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Eye color is mainly determined by the type and amount of pigment in the irises called melanin. The genetic makeup of someone’s parents also heavily contributes to eye color.
The genetic variations that control the production, distribution, or concentration of melanin play a role in determining an individual’s eye color.
Whether a person has blue eyes or brown eyes is more than just the simple Mendelian inheritance model.
Mendel's Laws explain how people inherit traits from their parents.
The first law says that parents give one copy of a trait to their children. These copies split apart when making new generations.
The second law says that different traits are inherited independently. You can get a mix of traits from your parents.
These laws help scientists understand how traits like eye color are passed down from one generation to the next.
While Mendel's laws suggested a simple dominant-recessive relationship between brown eyes and blue eyes, modern research has found a complex relationship. It found the interaction between multiple genes (polygenic) and factors contribute to the diversity of eye colors.1
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Genes determine eye color through their influence on melanin production, distribution, and concentration in the iris.
The primary pigments involved are eumelanin (brown or black) and pheomelanin (red or yellow).
The complex genetic process involved in determining eye colors involves the following factors:
Genes dictate the production of melanin, the pigment responsible for eye, skin, and hair colors. Variations in specific genes, such as Oculocutaneous Albinism II (OCA2) and HECT And RLD Domain Containing E3 Ubiquitin Protein Ligase 2 (HERC2), impact the amount of melanin produced.
Multiple genes define if a person will have blue eyes or other colors. In addition to OCA2 and HERC2, other genes like ASIP, IRF4, SLC24A4, SLC24A5, SLC45A2, TPCN2, TYR, and TYRP1 play roles in melanin production and distribution.2 These genes interact with each other in complex ways to create a selection of eye colors even as rare as green eyes.
Some genes control the expression of other genes. For instance, HERC2 regulates the activities of OCA2. The discrepancies in gene regulation can influence gene expression. As a result, it can alter melanin production, leading to people having blue eyes or brown eyes.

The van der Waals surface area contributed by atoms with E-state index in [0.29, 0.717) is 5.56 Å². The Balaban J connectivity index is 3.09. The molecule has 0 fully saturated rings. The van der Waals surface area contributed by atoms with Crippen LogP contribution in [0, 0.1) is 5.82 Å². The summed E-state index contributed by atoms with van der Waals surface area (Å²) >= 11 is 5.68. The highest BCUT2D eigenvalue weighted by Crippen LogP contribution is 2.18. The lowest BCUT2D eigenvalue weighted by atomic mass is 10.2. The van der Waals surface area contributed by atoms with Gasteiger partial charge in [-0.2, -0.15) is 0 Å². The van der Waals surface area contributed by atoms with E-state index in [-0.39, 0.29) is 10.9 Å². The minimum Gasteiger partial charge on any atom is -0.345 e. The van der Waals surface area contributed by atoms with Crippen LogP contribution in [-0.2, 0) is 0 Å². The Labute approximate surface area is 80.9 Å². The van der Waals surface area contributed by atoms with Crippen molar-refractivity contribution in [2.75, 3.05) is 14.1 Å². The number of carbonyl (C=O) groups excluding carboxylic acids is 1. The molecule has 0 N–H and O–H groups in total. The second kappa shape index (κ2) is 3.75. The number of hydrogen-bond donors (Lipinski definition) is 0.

The balance between eumelanin and pheomelanin can affect eye color. Brown eyes have more eumelanin, while blue eyes and green eyes have less eumelanin and more scattering of light due to the lack of pigmentation.
While simple Mendelian inheritance patterns can help determine eye color, the complexity arises from the fact that multiple genes are involved. Eye color inheritance doesn't follow a strict dominant-recessive pattern, allowing for a wide range of possible results.
Different populations have a range of combinations of genetic variants that influence eye color. People’s eye color can be affected by their genetic heritage and the diversity of genes in their ancestral backgrounds. Coming from a specific ancestry can usually help determine whether someone will have brown eyes or not.
Lighting conditions can influence how eye color is perceived. Eye colors might appear slightly different under different lighting conditions. Blue eyes may appear lighter in a different environment.
Multiple genes contribute to producing different eye colors among humans. Variations in these genes can influence melanin production, transport, and concentration. Therefore, various genetic discrepancies can produce blue, brown, or green eyes.
Eye color is polygenic. Multiple genes involved can influence this trait, including:
Genetic mutations can influence eye color by affecting melanin production, distribution, and regulation. Changes in the DNA sequence of a gene can lead to variations in the amount and type of melanin in the iris.
Here’s how genetic mutations can lead to unique eye shades and patterns:
There are no specific genes exclusively responsible for producing blue eyes or brown eyes.3 Eye color is a polygenic trait, which means multiple genes interact and can affect its outcome.